This Smart Device Is A Living Organism That Changed The Users Interaction

Computer Science researchers at the University of Chicago’s Human-Computer Integration Lab have shared the results of a study that investigated how physical care for a living organism embedded in their smart device as a functional component of the device could change the user-device relationship. The researchers presented the study at the 35th Annual ACM Symposium on User Interface Software and Technology.

Electronic devices are one of the largest categories of consumer waste. In 2018, e-waste accounted for 58% of all global waste generated by consumers. By the close of 2022, it’s predicted that more than 164 million e-waste materials will be produced, which is expected to increase by 37% annually through 2030. According to Statista, global e-waste contains around $60 billion of raw materials such as gold, palladium, silver, and copper. However, just 17 percent of global e-waste is documented to be collected and properly recycled each year.

Ph.D. student Jasmine Lu and Assistant Professor of Computer Science Pedro Lopes wanted to know if they could change the relationship between the user and device if they could bring smart devices to life.

To test this theory, Lu and Lopes built a smartwatch that runs on Physarum Polycephalum, a species of slime mold. Slime mold, also known as the blob, has 720 sexes and is known for its rapid growth, resilience and problem solving – like finding the shortest way to exit a maze and anticipating changes in its environment, according to biologists at France’s National Center for Scientific Research.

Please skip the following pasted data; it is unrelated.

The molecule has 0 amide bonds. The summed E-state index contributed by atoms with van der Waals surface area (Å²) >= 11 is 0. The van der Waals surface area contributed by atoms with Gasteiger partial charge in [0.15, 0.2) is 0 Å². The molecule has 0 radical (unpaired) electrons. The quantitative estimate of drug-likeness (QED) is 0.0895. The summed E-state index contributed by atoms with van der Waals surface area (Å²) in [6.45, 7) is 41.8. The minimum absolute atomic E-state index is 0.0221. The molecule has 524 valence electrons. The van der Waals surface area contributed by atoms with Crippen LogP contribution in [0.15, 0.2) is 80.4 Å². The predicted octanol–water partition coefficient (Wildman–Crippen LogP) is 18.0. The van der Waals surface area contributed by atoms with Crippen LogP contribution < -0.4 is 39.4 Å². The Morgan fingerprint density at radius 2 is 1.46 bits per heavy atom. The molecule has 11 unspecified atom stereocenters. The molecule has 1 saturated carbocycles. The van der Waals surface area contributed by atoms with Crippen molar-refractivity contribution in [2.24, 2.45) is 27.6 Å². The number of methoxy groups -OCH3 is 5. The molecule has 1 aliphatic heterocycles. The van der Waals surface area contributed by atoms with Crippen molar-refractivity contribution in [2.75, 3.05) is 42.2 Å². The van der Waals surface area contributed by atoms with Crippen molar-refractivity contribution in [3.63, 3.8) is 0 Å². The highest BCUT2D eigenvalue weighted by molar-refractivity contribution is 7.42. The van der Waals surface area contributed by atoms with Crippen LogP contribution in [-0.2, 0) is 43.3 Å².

Lu designed the slime mold-powered smartwatch to tell time and measure the user’s heart rate. But the second function, measuring the user’s heart rate, would only work if the slime mold was healthy, and that came down to the person wearing the device.

Lu put the slime mold organism into an enclosure attachment connected to the smartwatch. The user had to feed it water and oats to induce growth regularly. According to the researchers, when the slime mold reaches the other side of the enclosure, it forms an electrical circuit that conducts power to activate the sensor, which triggers the heart rate monitor functionality. The organism can also remain dormant when it is not fed. The researchers say this allows for revival days, months, or possibly years later.

The researchers then tested how the living device affected the wearer’s attitude towards technology and if it would change the traditional one-way usage into a mutually beneficial partnership.

In the study, participants wore the slime mold-integrated smartwatch for nine to 14 days. In a statement, Lu said people were forced to think about their relationship to devices in many interesting ways. “When discussing their experiences with normal smartwatches, Fitbits, or other wearable devices, people said they just used it for an explicit purpose.”

“And with this device, it felt more like a bi-directional relationship to them because they had to care for it,” said Lu in a statement. “They also had some sort of attachment to it because it’s living, and they felt like they couldn’t throw it away or just put it in the closet.”

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